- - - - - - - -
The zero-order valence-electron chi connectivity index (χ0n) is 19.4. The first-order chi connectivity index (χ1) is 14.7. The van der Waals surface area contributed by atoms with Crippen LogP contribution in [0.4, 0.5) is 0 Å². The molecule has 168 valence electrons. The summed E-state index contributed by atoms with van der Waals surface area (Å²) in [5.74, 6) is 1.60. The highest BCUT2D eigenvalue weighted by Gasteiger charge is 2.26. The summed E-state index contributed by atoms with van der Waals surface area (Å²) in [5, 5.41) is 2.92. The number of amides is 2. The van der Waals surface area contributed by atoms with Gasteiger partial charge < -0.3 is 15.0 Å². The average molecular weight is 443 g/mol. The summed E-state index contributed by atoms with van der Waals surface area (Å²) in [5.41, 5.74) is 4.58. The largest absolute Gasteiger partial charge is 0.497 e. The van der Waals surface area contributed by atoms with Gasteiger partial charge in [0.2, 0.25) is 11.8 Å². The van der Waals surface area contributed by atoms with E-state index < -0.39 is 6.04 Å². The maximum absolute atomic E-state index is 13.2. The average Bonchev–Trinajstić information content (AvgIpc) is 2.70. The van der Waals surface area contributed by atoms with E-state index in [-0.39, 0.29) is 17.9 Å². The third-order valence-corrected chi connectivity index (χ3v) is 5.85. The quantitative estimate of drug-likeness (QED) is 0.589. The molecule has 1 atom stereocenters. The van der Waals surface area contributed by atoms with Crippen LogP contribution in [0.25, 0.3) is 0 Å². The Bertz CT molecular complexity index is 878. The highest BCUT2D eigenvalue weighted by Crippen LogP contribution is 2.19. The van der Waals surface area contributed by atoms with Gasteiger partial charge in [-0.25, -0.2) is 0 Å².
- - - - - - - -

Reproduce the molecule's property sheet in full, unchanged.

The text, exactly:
The zero-order valence-electron chi connectivity index (χ0n) is 19.4. The first-order chi connectivity index (χ1) is 14.7. The van der Waals surface area contributed by atoms with Crippen LogP contribution in [0.4, 0.5) is 0 Å². The molecule has 168 valence electrons. The summed E-state index contributed by atoms with van der Waals surface area (Å²) in [5.74, 6) is 1.60. The highest BCUT2D eigenvalue weighted by Gasteiger charge is 2.26. The summed E-state index contributed by atoms with van der Waals surface area (Å²) in [5, 5.41) is 2.92. The number of amides is 2. The van der Waals surface area contributed by atoms with Gasteiger partial charge < -0.3 is 15.0 Å². The average molecular weight is 443 g/mol. The summed E-state index contributed by atoms with van der Waals surface area (Å²) in [5.41, 5.74) is 4.58. The largest absolute Gasteiger partial charge is 0.497 e. The van der Waals surface area contributed by atoms with Gasteiger partial charge in [0.2, 0.25) is 11.8 Å². The van der Waals surface area contributed by atoms with E-state index < -0.39 is 6.04 Å². The maximum absolute atomic E-state index is 13.2. The average Bonchev–Trinajstić information content (AvgIpc) is 2.70. The van der Waals surface area contributed by atoms with E-state index in [-0.39, 0.29) is 17.9 Å². The third-order valence-corrected chi connectivity index (χ3v) is 5.85. The quantitative estimate of drug-likeness (QED) is 0.589. The molecule has 1 atom stereocenters. The van der Waals surface area contributed by atoms with Crippen LogP contribution in [0.25, 0.3) is 0 Å². The Bertz CT molecular complexity index is 878. The highest BCUT2D eigenvalue weighted by Crippen LogP contribution is 2.19. The van der Waals surface area contributed by atoms with Gasteiger partial charge in [-0.25, -0.2) is 0 Å².